In 2002 in the United Kingdom, a White couple known only as Mr. and Mrs. A underwent in vitro fertilization and produced twins. The telling trait in this case that tipped the couple off that there’d been a mix up was that both twins were Black. It turns out that there had been one of two mixups. Either they’d used the egg of a Black couple who were trying to conceive or they’d used her husband’s sperm to fertilize Mrs. A’s egg. Mr. And Mrs. A decided to keep the twins but unfortunately the Black couple who had also been trying to conceive wanted the twins as well.
But law, it appears, won the day. Britain’s Human Fertilisation and Embryology Act 1990 stipulates that whatever woman actually carries a baby to term and delivers it is legally the mother. It doesn’t matter if the the egg that produced that child wasn’t hers.
This actually seems to have happened more than people know but it’s not usually as easy to tell as when White and Black genetic material are mixed together.
This also happened in 1998 when an American woman gave birth to two children through IVF and one child was White while the other was Black. In that case, the Black couple whose genetic material was used sued the woman who had declared she would be keeping both. After a long court battle the Black couple won the custody rights to raise the Black child.
This one seems particularly weird to me. I mean clearly there’d been a screw up so how many babies do you really need?
In 2009, another British couple were informed that their very last viable egg had been used in another woman’s IVF procedure. Even worse, the woman who had undergone the procedure with the couple’s egg later aborted the pregnancy.
In another case, also in Britain, a couple were given their poorest quality eggs during the IVF procedure while the woman’s best quality eggs were given to second, totally different woman. Since the poorer quality eggs were used, the procedure didn’t take and the embryo had to be removed. The couple had no more eggs to use after that.
Where did the second woman’s eggs go? Oh, they went to a third woman. So, nobody got the right eggs.
In a case that just seems gross, one woman gave birth to two babies, one Black and one White, simply because the instrument to administer the sperm hadn’t been properly cleaned and there was still sperm from a previous procedure still inside it.
In 2011, American woman Carolyn Savage underwent an IVF procedure hoping to have a fourth child after having several miscarriages in past attempts. Instead, when she became pregnant from the procedure she was informed that the embryo wasn’t hers.
I have to say though that Carolyn seems like she’s pretty amazing. Knowing that the other couple might not be able to ever carry a baby of their own to term (IVF is in no way foolproof), she carried the baby to term and then gave it over to the genetic parents despite the extreme emotional trauma of doing so.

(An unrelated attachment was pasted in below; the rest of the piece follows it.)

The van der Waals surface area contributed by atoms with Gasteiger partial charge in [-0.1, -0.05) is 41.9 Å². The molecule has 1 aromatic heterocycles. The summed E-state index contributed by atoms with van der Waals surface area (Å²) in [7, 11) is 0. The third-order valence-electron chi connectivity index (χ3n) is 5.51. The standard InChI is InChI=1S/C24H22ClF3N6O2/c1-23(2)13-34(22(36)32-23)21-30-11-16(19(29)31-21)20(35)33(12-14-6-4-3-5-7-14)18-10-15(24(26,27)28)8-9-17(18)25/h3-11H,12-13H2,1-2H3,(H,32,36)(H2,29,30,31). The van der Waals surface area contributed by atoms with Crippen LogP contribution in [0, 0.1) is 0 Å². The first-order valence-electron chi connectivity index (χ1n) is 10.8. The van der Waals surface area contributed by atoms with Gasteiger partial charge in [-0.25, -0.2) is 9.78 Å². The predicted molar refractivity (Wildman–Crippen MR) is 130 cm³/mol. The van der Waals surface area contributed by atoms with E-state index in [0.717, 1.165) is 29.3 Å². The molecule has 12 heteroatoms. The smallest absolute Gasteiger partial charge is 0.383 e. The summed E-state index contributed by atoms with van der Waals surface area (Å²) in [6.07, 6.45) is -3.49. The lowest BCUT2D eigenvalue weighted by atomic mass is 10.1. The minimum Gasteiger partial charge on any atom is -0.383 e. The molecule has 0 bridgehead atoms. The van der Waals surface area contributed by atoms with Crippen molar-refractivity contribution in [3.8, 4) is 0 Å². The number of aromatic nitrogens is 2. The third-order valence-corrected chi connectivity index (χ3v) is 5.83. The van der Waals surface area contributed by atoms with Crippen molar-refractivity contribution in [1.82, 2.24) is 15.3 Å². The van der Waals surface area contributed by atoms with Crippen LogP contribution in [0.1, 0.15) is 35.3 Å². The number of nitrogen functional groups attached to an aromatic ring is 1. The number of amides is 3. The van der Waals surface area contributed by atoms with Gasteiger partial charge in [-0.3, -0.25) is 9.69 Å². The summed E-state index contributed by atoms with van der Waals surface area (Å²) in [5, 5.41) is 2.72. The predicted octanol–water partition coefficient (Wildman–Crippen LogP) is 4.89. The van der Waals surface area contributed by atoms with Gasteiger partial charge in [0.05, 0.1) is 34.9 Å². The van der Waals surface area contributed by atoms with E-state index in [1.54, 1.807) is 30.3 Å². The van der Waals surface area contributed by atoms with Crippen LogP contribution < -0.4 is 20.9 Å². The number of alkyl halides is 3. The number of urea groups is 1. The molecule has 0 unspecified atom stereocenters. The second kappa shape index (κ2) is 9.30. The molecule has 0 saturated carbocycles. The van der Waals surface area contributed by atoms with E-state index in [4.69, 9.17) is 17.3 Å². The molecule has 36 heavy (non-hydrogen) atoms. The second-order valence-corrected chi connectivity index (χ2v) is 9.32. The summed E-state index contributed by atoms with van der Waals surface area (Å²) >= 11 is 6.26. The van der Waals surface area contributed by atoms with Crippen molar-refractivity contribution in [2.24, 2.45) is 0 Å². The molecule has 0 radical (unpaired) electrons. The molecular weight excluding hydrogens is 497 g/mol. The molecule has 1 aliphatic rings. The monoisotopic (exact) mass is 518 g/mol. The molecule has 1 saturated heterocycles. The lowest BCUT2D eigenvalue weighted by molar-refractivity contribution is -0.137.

In reviewing what went wrong at the clinic to cause the mix up it appears that a clerical error was to blame.
In 2014 in Italy, a woman was given another woman’s embryo which resulted in twins. This was only discovered months later when doctors were doing a pre-natal check of the fetus’s DNA and discovered it did not match the woman or her husband.
It was later determined that a second woman with a name only three letters different from the first woman received the first woman’s embryo and that both women had been scheduled for an IVF procedure on the same day in the exact same hospital. The mix up, it seems, was just a product of misreading labels or one of the women responded to a different name being called by the nurse.
The second woman’s procedure resulted in miscarriage but, as in Britain, Italian law states that whoever carries the baby and gives birth to it is legally the mother so she had no legal recourse to claim the first woman’s baby, her genetic child, was legally hers.
This year, in Poland, a couple sought and received an IVF procedure from a public Warsaw hospital after two previous attempts at IVF at a private clinic had met with failure. This third attempt succeeded but, once born, the baby was sickly and received a battery of tests including genetic testing which determined the baby and mother were not a genetic match. The husband’s sperm had been used but the wife’s egg had not.
The couple sued the hospital for the mix up but the court determined her case was without merit. Apparently a baby is a baby to the Polish courts.
In 2009, a Northern Ireland couple gave birth to a biracial baby after a sperm mix up.
In 2004, a California woman won a lawsuit against an IVF clinic that gave her the wrong embryo and then, after discovering the mixup, covered the mistake up until the baby was nearly a year old. She got a million dollars as damages.
In another case, a British couple who are of Mediterranean descent underwent an IVF procedure to have a second child and ended up with a pale skinned, red headed baby who looked more Celtic than should have been possible. Neither the husband nor the wife believed that the boy was theirs however they decided against genetic testing opting instead to decide the boy was their son no matter what and that a genetic test could only harm that relationship.